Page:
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Let’s reevaluate pomping

Benjamin Burkeen

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Homecoming planning is well underway for a number of student organizations, and it is arguably one of the events (besides football) that brings together the majority of our campus community. People get into homecoming. I myself have participated in several events for different organizations and have thoroughly enjoyed it; it’s a blast and a great way to facilitate interactions between multiple groups on campus.

Pomping, or the “Large Lawn Decoration Competition,” according to the 2014 Red Book (rules for Homecoming Week), is a longstanding Homecoming tradition at The University of Alabama. Student organizations spend countless hours arranging colorful pieces of tissue paper into large (and I admit, impressive) decorative structures that are displayed at the end of Homecoming Week. Sororities in particular put much thought and attention into planning their pomps, and as their membership numbers have increased, so have the number of hours they spend creating these enormous pomps.

According to the Alabama Panhellenic Association’s website, there are 18 sororities at the University. This year, 2,261 women pledged the 16 Panhellenic sororities that participate in formal rush according to AL.com. If we divide the new pledges between these 16 sororities (Alpha Delta Chi and Sigma Delta Tau do not participate in formal rush or host their own lawn decorations; they are paired with a larger sorority), that means on average, there are 141 freshmen in each pledge class. Moving conservatively from there, let’s assume there are 75 sophomores, 60 juniors, and 50 seniors in each sorority (accounting for girls that drop or go inactive). We’ll also assume that freshmen are required to do 25 hours of pomping during Homecoming Week, sophomores 20 hours, juniors 15 hours and seniors 10 hours. That comes out to 6,425 pomping hours throughout the week per sorority. If you multiply that by 16 sororities, that equals 102,800 hours spent pomping, and that number doesn’t include the hours put in by ADX and SDT, the men in fraternities who come to assist or the other various student organizations that participate in pomping.

Now let’s talk dollars. According to two executive members of separate Panhellenic sororities, large sororities spent somewhere in the neighborhood of $2,500 each on tissue paper alone for pomping during Homecoming 2014 – and that is not including scissors, glue, chicken wire, cardboard or zip ties. Assuming each sorority spent around $2,500, that brings us to a total of $45,000 spent on tissue paper alone.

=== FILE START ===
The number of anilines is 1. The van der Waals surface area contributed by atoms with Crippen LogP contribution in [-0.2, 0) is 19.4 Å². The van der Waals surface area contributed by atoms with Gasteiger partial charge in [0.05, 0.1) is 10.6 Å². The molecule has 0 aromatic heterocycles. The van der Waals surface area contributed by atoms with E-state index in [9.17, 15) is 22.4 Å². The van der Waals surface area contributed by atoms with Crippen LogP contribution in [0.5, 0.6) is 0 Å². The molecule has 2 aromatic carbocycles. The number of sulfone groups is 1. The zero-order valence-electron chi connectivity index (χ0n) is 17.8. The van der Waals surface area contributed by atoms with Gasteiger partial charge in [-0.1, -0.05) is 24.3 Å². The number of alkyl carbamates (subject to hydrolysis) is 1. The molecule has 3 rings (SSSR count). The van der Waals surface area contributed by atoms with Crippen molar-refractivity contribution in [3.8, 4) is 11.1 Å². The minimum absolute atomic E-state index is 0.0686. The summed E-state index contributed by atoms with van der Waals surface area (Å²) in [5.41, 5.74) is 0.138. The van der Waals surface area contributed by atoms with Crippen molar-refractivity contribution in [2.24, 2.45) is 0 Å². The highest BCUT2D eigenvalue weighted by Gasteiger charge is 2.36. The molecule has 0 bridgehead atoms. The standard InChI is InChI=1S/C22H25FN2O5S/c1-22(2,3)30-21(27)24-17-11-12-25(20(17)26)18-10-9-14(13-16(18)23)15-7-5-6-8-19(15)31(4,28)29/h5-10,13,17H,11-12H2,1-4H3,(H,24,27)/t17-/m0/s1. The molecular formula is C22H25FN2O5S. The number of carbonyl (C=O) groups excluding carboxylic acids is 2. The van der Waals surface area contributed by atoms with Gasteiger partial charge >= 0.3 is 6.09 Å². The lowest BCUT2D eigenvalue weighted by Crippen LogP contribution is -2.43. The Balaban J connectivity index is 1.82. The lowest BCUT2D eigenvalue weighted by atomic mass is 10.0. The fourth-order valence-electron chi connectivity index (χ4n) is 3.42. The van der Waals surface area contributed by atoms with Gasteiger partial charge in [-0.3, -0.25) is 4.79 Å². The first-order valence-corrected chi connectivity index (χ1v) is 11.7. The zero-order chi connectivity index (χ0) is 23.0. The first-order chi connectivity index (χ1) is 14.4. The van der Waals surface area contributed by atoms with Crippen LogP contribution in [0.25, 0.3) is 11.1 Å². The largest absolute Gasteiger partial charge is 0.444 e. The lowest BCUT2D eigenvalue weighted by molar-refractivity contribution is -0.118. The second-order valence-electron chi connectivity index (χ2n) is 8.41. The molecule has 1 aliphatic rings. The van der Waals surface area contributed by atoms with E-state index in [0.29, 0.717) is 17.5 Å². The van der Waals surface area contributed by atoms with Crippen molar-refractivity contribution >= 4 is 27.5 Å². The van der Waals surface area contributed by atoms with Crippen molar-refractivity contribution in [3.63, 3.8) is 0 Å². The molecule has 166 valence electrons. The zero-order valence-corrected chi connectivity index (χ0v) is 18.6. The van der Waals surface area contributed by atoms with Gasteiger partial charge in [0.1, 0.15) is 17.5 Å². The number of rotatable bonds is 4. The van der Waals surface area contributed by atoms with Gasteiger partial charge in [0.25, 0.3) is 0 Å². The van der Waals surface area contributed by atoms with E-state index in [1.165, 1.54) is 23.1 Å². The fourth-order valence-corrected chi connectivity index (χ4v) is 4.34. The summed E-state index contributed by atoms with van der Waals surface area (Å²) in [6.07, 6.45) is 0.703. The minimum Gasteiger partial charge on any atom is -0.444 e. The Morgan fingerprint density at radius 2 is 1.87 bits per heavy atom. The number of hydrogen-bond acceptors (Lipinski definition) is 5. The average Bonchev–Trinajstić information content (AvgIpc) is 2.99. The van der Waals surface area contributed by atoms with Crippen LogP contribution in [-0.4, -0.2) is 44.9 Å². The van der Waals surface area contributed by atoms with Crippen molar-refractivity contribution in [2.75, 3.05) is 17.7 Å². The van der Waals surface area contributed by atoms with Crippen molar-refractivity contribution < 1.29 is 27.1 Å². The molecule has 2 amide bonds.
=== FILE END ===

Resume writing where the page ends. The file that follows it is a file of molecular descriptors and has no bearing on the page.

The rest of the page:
Pomping isn’t evil. It is a great opportunity for organizations to collaborate with one another and celebrate Homecoming Week. Pomping also facilitates bonding between paired sororities and fraternities. But I believe all of the time, money and valuable manpower could be better spent serving the greater Tuscaloosa community, accomplishing everything that pomping does and more. Pomps only stay standing for a week after homecoming, at most.

In contrast, serving the community has an impact that extends much longer than a week or two. Just imagine the impact UA students, and the Greek system in particular, could make if those 102,800 hours were spent on service projects in our community or if that $45,000 was donated to organizations in need. What if, instead of a competition to see who can build the best pomp, we have a competition to see who can serve the most volunteer hours in Tuscaloosa? The same amount of creativity, drive and innovation could be applied to service. The possibilities are endless: food banks, mentoring, Habitat for Humanity, tutoring, nursing homes, etc. This could be a phenomenal opportunity for our university, which has had its fair share of controversy in the past few years, to set an example for colleges across the country. Now that would be something to celebrate.

Benjamin Burkeen is a senior majoring in management. His 
column runs biweekly.

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Let’s reevaluate pomping